Menstrual protection and education

Having access to menstrual protection is a prerequisite for many girls to go to school when they are menstruating. Photo: Marco verch CC BY 2.0 and Tamarcus Brown / Unsplash

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Free menstrual protection will get more girls to go to school

Scotland may become the first country in the world where menstrual protection is free for all women. Parliament has voted in favor of a law to reduce menstrual poverty and get all girls to go to school - even when they are menstruating.

February 25th The Scottish Parliament voted in favor of the proposal on free menstrual protection. If the proposal becomes law, Scotland will be the first country in the world to provide its female population with free menstrual protection. Labor politician Monica Lennon, who presented the proposal in 2017, believes that access to menstrual protection is a right that applies to all women.

The fact that girls and women cannot afford to buy sanitary napkins, tampons and other menstrual pads has proven to be a major reason why many miss school every month. The organization Plan International has performed a study about the link between menstrual poverty and absenteeism in the UK. Of the 1000 girls who participated in the study, who were between 14 and 21 years old, 49 percent stayed home from school during the first day of their period. As many as 64 percent of the girls also missed out on physical education. 

A similar study was conducted in New Delhi, India. Of the 600 girls who participated in the study School absenteeism during menstruation among adolescent girls in Delhi, India who were between 12 and 18 years old, 40 percent stayed home from school throughout their period. In Uganda, 28 percent of girls missed schooling because of their period, according to another study av International plan. The high absenteeism affects the girls' learning and leads to many retiring or choosing to drop out of school.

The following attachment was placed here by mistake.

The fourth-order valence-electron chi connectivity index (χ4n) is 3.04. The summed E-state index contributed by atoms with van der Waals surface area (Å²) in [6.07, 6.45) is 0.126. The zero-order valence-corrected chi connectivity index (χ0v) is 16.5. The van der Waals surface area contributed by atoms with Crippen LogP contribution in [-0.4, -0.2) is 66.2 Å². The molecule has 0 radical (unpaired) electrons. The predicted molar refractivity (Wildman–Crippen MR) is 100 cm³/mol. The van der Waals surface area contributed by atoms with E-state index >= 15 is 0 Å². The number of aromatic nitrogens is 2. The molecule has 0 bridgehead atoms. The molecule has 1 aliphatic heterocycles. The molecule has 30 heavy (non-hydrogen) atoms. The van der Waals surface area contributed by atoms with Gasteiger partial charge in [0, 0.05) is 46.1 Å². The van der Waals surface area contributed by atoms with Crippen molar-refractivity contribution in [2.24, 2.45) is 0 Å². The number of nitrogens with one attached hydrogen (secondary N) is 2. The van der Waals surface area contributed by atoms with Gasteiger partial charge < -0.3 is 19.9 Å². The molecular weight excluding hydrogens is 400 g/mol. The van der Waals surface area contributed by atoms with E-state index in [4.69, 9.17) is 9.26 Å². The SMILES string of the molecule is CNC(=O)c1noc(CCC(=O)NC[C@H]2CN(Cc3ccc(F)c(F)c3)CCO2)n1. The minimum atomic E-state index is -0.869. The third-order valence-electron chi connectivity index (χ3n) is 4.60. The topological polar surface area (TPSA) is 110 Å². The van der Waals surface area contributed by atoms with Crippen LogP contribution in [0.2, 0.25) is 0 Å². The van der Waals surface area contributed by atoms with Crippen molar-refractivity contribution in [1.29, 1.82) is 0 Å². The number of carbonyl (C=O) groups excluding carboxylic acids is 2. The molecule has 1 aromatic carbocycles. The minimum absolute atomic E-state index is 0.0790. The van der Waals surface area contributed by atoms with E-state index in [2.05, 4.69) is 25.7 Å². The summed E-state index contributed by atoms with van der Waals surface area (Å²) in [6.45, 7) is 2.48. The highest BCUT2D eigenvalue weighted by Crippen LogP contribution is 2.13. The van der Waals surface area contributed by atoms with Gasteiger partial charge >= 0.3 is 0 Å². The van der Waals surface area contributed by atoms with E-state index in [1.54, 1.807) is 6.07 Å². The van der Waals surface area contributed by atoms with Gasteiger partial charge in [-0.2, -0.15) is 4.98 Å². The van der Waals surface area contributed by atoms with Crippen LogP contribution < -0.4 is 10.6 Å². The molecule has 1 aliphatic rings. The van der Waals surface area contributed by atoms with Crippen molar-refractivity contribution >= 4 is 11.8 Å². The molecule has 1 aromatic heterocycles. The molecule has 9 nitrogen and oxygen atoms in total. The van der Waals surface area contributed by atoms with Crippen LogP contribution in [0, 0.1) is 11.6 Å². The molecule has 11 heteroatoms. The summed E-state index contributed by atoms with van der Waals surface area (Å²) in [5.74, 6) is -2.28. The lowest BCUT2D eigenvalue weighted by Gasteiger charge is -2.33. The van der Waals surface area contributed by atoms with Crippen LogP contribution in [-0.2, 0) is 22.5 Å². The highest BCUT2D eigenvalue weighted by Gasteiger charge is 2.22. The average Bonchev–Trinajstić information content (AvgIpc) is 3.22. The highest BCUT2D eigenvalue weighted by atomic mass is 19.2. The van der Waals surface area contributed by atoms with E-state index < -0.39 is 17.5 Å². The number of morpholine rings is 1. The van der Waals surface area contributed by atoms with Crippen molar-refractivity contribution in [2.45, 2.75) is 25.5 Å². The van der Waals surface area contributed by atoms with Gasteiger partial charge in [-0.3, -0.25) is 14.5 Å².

Schooling and the problem of menstrual protection is a global phenomenon, according to the activist Elizabeth Payne. I an article in The Guardian Payne describes that women, girls and non-binary have over 69 different terms and expressions to describe menstruation on, without using the actual word. It clearly shows how uncomfortable many people are to talk about menstruation, Payne writes. 

The decision on free menstrual protection in Scotland has attracted the attention of several women's rights organizations. IN an interview with Independent UK Nicoletta Primo from the organization Girlguiding describes that her hopes are that several countries around the world will be inspired by this decision, including the rest of the UK. 

Mens poverty

Menstrual poverty is a global problem which means that girls, women and non-binaries cannot afford to buy menstrual pads, such as menstrual cups, tampons and sanitary napkins. Menstrual poverty affects girls' schooling and contributes to more people choosing to stay at home during menstruation. The English term for menstrual poverty is "period poverty" and also includes access to sanitary products, knowledge about menstruation and access to hand washing.

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